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JAMA. 1960;173(17):1929. doi:10.1001/jama.1960.03020350047012.
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In 1950, Koprowski, Jervis, and Norton1 discovered that the oral administration of a rodentadapted laboratory strain of Type 2 poliovirus (the TN strain) to 20 non-immune children caused asymptomatic intestinal infection followed by the development of homotypic antibodies in blood. In 1960, reports presented at the Fourth Scientific Conference and International Symposium on Live Poliovirus Vaccines held in Moscow in May2 and at the Second International Conference on Live Poliovirus Vaccines held in Washington, D. C. in June3 disclosed that about 60 million people have been fed the attenuated live poliovirus vaccines in many parts of the world.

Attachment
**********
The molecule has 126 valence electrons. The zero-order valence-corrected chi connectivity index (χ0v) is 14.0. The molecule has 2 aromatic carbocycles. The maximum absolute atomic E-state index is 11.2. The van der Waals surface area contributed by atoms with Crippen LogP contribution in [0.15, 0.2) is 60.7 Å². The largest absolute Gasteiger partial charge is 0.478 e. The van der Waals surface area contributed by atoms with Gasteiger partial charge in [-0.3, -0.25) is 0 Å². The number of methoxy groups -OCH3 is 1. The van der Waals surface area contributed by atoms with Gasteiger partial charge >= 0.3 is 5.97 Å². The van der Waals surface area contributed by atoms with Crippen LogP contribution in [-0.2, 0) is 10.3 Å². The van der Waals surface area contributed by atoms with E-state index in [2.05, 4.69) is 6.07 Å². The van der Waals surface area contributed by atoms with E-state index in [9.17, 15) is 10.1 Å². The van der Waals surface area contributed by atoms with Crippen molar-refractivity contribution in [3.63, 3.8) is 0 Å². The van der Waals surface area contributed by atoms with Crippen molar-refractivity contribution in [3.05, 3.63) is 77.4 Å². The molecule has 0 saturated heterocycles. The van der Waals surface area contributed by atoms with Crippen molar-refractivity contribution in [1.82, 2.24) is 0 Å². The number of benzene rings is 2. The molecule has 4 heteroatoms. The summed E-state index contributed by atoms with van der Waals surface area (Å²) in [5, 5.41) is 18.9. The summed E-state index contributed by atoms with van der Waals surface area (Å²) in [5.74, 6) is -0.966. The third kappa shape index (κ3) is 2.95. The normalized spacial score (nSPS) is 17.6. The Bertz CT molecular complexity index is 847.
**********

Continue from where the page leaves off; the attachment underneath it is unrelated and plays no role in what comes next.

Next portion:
These mass vaccination programs have been preceded by a preparatory period of laboratory, clinical, and epidemiologic studies performed in a series of small, well-controlled trials in children and adults in the United States. Paradoxically enough, the "jump" from these limited studies to trials of national magnitude did not take place


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